Apple as a Gateway to the World. In another legend from the Huron tribe, the world is divided into two parts. One part is the “sky world” where the people lived, and the second world is the lower world, which was all water, where the animals lived. A girl who lived in the sky world was tired and went to take a nap underneath an apple tree. A hole appeared under the tree and she fell through along with the apple tree to the lower world below. She is caught by two swans, and then big turtle brings all of the animals together. They decide to bring the soil up from the depths of the water to create an island for her to live on. This doesn’t work well, but eventually, the animals spread seeds and dirt onto big turtle’s back, and the girl lives there. Now, the whole world rests on big turtle’s back, which is why this land is called “turtle island.”
Apple’s Magic and Meanings
Apple’s Blessings. Apple offers blessings, abundance, fertility, and magic in nearly every story she shows up in. Apple’s blessings are apparent from her giving nature–apples can sustain people through difficult winters, they can be baked, fermented, dried, and made into wonderful and delicious foods that nurture and heal as much as they sustain. Apple offers us a connection to our ancestors and our future through her nurturing spirit, blessings, and wisdom.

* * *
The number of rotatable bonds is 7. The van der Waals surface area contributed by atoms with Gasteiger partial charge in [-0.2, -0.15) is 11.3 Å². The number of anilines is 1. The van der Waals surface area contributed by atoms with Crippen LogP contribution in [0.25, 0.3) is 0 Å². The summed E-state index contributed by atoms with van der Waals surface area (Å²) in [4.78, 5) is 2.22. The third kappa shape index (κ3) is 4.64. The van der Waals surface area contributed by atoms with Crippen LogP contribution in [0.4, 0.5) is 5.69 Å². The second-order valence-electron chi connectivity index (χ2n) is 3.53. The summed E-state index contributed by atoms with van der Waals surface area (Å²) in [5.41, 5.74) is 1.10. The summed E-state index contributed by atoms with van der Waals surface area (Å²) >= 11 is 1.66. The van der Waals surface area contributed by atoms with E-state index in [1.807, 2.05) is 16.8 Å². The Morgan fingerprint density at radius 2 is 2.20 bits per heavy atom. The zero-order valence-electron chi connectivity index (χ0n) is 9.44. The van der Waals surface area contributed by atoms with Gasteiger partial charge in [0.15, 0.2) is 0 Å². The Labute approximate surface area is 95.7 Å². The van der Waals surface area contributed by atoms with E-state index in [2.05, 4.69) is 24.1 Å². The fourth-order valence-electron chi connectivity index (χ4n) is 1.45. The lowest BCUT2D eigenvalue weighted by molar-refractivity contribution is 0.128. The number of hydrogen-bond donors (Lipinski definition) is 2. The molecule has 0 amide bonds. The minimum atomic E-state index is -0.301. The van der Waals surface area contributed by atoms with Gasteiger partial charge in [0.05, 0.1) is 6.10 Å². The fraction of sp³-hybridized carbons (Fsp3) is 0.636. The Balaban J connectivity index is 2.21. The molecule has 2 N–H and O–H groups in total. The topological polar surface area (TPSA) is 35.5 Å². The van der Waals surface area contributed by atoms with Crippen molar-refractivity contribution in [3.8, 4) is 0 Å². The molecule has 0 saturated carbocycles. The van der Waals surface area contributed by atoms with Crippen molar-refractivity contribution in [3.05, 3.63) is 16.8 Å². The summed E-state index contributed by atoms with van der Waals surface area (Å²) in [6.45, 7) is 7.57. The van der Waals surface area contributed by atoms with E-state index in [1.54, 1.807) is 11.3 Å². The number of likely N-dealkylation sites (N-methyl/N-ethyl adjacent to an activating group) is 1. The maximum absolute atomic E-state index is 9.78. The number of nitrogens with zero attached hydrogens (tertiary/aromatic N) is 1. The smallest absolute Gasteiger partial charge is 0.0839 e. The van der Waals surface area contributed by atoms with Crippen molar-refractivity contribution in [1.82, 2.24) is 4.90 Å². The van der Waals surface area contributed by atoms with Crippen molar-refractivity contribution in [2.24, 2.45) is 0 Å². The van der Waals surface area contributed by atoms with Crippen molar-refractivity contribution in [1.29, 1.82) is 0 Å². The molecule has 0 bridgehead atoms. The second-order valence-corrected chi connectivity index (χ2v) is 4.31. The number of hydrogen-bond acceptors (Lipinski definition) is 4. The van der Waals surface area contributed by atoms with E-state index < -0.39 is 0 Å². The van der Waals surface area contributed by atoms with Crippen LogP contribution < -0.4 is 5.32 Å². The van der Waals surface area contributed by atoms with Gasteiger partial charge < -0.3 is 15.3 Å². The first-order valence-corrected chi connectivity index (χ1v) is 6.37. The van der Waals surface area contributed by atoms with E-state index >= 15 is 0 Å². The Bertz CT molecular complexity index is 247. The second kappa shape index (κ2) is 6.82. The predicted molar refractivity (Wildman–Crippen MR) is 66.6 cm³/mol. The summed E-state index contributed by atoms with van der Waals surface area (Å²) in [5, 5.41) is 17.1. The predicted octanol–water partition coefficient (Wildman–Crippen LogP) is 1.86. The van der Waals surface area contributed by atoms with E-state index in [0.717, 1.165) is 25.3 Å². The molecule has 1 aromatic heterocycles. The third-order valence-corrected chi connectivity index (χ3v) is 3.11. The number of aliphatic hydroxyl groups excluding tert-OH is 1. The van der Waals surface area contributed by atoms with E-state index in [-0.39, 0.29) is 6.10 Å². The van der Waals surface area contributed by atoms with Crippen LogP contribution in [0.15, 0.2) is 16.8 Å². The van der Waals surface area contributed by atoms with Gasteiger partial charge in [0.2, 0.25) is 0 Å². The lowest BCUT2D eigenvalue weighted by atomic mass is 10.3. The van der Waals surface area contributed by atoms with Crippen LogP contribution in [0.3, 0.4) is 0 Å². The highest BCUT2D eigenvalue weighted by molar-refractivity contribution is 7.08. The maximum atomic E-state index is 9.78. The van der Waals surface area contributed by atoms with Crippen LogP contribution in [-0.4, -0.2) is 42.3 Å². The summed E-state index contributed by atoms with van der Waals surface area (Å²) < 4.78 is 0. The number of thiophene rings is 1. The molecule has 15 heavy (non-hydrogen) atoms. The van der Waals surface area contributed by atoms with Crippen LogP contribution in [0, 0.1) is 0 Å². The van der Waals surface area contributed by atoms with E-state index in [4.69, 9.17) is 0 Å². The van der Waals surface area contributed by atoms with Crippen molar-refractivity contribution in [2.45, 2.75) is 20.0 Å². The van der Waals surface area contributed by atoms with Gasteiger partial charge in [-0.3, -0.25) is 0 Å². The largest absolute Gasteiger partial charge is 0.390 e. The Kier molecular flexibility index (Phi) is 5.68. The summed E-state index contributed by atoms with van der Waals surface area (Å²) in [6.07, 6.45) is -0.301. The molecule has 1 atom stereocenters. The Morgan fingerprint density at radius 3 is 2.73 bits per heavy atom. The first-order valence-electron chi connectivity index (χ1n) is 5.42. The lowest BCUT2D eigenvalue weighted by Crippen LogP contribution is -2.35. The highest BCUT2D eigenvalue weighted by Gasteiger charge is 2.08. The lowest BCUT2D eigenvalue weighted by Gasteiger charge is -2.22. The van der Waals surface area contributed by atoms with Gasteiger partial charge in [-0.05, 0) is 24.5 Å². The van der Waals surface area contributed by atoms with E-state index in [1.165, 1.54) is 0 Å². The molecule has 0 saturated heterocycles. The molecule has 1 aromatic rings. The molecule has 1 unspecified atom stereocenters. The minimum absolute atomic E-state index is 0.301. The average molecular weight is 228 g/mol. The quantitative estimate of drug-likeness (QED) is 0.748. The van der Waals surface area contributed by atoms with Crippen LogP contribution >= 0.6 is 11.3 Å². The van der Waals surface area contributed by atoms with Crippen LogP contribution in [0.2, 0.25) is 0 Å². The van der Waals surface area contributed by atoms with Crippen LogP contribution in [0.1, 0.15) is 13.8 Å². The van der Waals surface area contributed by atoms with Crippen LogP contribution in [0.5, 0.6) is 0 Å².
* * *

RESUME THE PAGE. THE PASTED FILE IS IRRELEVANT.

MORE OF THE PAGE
Apple as Healing and Life-Giving. The “Golden Apples” present in so much of the magical lore demonstrate the life-sustaining and longevity properties of apples. Magical golden apples offer keys to eternal youth, eternal life, and healing.
Apple as a Gateway. Like her sister the hawthorn (although to a lesser extent), apple trees can be gateways to other realms and experiences–the holes that open in the ground, the apple as a key to the castle, the sleeping person under the apple that is transported to a new place. Apple offers us these journeys and experiences–in a much more gentle way than Hawthorn.
Whew! After all of that research and fun, I think I’m off to make use of these “flood apples” and bake myself a nice apple pie with these beautiful “flood” apples. And to you, dear readers, I wish you an abundant harvest at this beautiful fall equinox.